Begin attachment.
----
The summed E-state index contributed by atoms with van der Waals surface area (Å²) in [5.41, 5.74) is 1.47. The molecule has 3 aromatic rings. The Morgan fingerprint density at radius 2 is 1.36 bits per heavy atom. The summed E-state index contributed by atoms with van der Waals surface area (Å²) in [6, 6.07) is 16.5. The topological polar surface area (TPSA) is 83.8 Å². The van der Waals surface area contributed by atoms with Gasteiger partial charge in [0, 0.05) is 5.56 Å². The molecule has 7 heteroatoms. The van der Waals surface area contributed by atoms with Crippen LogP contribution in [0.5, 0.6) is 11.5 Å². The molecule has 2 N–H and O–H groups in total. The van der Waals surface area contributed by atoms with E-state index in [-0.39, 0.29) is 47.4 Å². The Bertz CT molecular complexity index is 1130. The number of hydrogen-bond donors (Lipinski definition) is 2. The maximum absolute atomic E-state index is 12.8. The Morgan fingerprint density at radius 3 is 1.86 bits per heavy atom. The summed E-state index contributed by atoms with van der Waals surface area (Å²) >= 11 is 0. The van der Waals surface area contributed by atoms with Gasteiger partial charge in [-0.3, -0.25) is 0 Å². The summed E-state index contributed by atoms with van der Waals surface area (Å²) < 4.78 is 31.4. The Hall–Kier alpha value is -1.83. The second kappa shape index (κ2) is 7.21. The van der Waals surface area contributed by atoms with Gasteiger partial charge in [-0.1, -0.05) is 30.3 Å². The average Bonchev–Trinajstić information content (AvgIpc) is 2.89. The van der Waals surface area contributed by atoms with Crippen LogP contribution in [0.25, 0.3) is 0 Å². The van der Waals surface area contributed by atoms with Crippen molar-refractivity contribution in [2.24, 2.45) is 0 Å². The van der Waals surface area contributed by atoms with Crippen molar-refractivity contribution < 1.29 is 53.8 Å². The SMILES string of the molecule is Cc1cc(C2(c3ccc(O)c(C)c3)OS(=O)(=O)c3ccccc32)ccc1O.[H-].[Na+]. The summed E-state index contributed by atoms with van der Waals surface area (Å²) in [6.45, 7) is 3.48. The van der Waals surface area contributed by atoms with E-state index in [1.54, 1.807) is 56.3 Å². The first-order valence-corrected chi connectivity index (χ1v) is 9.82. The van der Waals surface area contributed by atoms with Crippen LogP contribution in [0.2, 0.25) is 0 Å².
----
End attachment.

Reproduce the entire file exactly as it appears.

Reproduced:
The summed E-state index contributed by atoms with van der Waals surface area (Å²) in [5.41, 5.74) is 1.47. The molecule has 3 aromatic rings. The Morgan fingerprint density at radius 2 is 1.36 bits per heavy atom. The summed E-state index contributed by atoms with van der Waals surface area (Å²) in [6, 6.07) is 16.5. The topological polar surface area (TPSA) is 83.8 Å². The van der Waals surface area contributed by atoms with Gasteiger partial charge in [0, 0.05) is 5.56 Å². The molecule has 7 heteroatoms. The van der Waals surface area contributed by atoms with Crippen LogP contribution in [0.5, 0.6) is 11.5 Å². The molecule has 2 N–H and O–H groups in total. The van der Waals surface area contributed by atoms with E-state index in [-0.39, 0.29) is 47.4 Å². The Bertz CT molecular complexity index is 1130. The number of hydrogen-bond donors (Lipinski definition) is 2. The maximum absolute atomic E-state index is 12.8. The Morgan fingerprint density at radius 3 is 1.86 bits per heavy atom. The summed E-state index contributed by atoms with van der Waals surface area (Å²) >= 11 is 0. The van der Waals surface area contributed by atoms with Gasteiger partial charge in [-0.3, -0.25) is 0 Å². The summed E-state index contributed by atoms with van der Waals surface area (Å²) < 4.78 is 31.4. The Hall–Kier alpha value is -1.83. The second kappa shape index (κ2) is 7.21. The van der Waals surface area contributed by atoms with Gasteiger partial charge in [-0.1, -0.05) is 30.3 Å². The average Bonchev–Trinajstić information content (AvgIpc) is 2.89. The van der Waals surface area contributed by atoms with Crippen LogP contribution in [0.25, 0.3) is 0 Å². The van der Waals surface area contributed by atoms with Crippen molar-refractivity contribution in [2.24, 2.45) is 0 Å². The van der Waals surface area contributed by atoms with Crippen molar-refractivity contribution < 1.29 is 53.8 Å². The SMILES string of the molecule is Cc1cc(C2(c3ccc(O)c(C)c3)OS(=O)(=O)c3ccccc32)ccc1O.[H-].[Na+]. The summed E-state index contributed by atoms with van der Waals surface area (Å²) in [6.45, 7) is 3.48. The van der Waals surface area contributed by atoms with E-state index in [1.54, 1.807) is 56.3 Å². The first-order valence-corrected chi connectivity index (χ1v) is 9.82. The van der Waals surface area contributed by atoms with Crippen LogP contribution in [0.2, 0.25) is 0 Å².